I have got off to a fast start to soybean harvest this year. For the past several days I’ve been driving my combine through some terrific soybean fields near Dresden Ontario. For whatever reason, Dresden was centered out this year for rains. I drove all the way to St. Louis and back and the best crops I saw were near Dresden Ontario.
For those of you who know me know, I have 40 bushel per acre soybeans written all over my forehead. At least that’s a joke that I tell everybody, because soybean yields in southwestern Ontario have been very disappointing over the last several years. So when I recorded a 63-bushel per acre yield on my 1st field harvested this fall, I knew something must have worked. It makes me wonder whether I’ll have a target on my back in 2013.
I could almost combine soybeans in my sleep. In fact, maybe I’ve done that a few times. Needless to say, one thing that you really appreciate when you harvest soybeans is a clean field. I grew up pulling weeds so as my combine goes through fields without weeds; it makes things so much easier. Sometimes I think we loose sight of that in this modern era, when weed control is usually just a function of cost. With me only growing non-GMO soybeans, it is a bit more of a challenge.
That challenge is growing more intriguing. As many of you know I have been at the forefront of the discovery of glyphosate resistant weeds in Ontario. My farm was the 2nd in Ontario to have the weeds identified, even though I believe I have had them for at least 10 years before they were confirmed. I have also appeared on the CBC, “The Current” program talking about the super weeds I have in my non-genetically modified soybeans. I used double modes of action with 2,4-D Ester on burn down this past spring and it has given me much cleaner fields. Despite that, about 2% of those weed still escape. You might categorize them as super, super weeds.
As I drive my combine through these fields and see the super weeds, sometimes I think we have it all wrong as farmers. For instance I read with interest DTN’s Pam Smith’s article “Bayer Plants Seed Focus” where she writes about Bayer’s total investment of $7 billion Euros ($9.1 Billion US) for crop research and development and seed and production expansion from 2011-2016. Pam’s piece talks about how Bayer Crop Science is making seed as a central focus to future profitability. Roundup ready hybrid canola and cotton are mentioned as just 2 examples in the seed lineup for 2013. It’s fantastic to think about, but sometimes I wonder who is really benefiting, the big corporations or farmers like me who have to deal with all these mutated super-weeds?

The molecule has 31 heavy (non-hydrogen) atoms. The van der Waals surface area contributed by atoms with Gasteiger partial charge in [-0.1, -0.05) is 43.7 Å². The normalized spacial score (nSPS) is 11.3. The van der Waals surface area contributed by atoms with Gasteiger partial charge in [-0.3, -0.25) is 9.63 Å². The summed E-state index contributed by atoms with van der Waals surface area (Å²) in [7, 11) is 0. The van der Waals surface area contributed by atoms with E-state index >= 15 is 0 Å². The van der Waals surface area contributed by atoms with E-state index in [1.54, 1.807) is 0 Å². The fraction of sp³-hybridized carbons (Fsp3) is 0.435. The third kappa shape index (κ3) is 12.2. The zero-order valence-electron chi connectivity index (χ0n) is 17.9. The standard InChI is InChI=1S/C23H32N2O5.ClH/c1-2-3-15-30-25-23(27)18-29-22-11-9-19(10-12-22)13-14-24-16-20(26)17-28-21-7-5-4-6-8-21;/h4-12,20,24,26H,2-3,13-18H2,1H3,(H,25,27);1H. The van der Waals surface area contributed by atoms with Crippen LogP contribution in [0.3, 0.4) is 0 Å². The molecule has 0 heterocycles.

It begs the question, “what is good science and when good science meets bad agricultural economics, does good science lose?” In many ways I have a great appreciation for good science, where everything is replicated and statistical significance is a slam-dunk. My problem lies with good scientists doing good work but invariably getting sideswiped by bad agricultural economics. I’ve always maintained that at the end of the day good agricultural economics wins all the time on the farm. So as I drive my combine through my soybean fields and see these super weeds, I think somebody got it wrong. Of course, at the end of the day I’m the one who will pay and I don’t really think that’s fair.
Of course we could branch out and make this an argument about genetically modified organisms versus non-GMO. However, I really don’t want to go there. In my mind you can be anti-GMO and pro-agriculture. To me there is just as much intolerance of the truth on either side of the fence. Needless to say, when you are spending $9.1 billion US on new seed technologies, there is a vested interest here. Good science sometimes gets caught in the middle.
At a certain point in August it seems my non-GMO soybean fields have too many weeds and I worry about this affecting quality in the fall. However, I always caution myself because when the leaves drop, if I have done a good job of weed control, the weeds that are there will be insignificant. Needless to say, that’s where I am this year. The challenge though is to keep tweaking my management, which ultimately adds up into higher costs. Something keeps nagging at me, that it shouldn’t be that way.
If I mention that too loudly, I’ll be inundated with a tsunami of criticism. Like, I don’t believe in good science. However, I do believe in good science and I do believe that it can mesh with good agricultural economics. Regrettably, as I look out at the myriad of transgenic seed options on the horizon, I’m thinking good science is being compromised. It is getting harder and harder to tell just where we are at.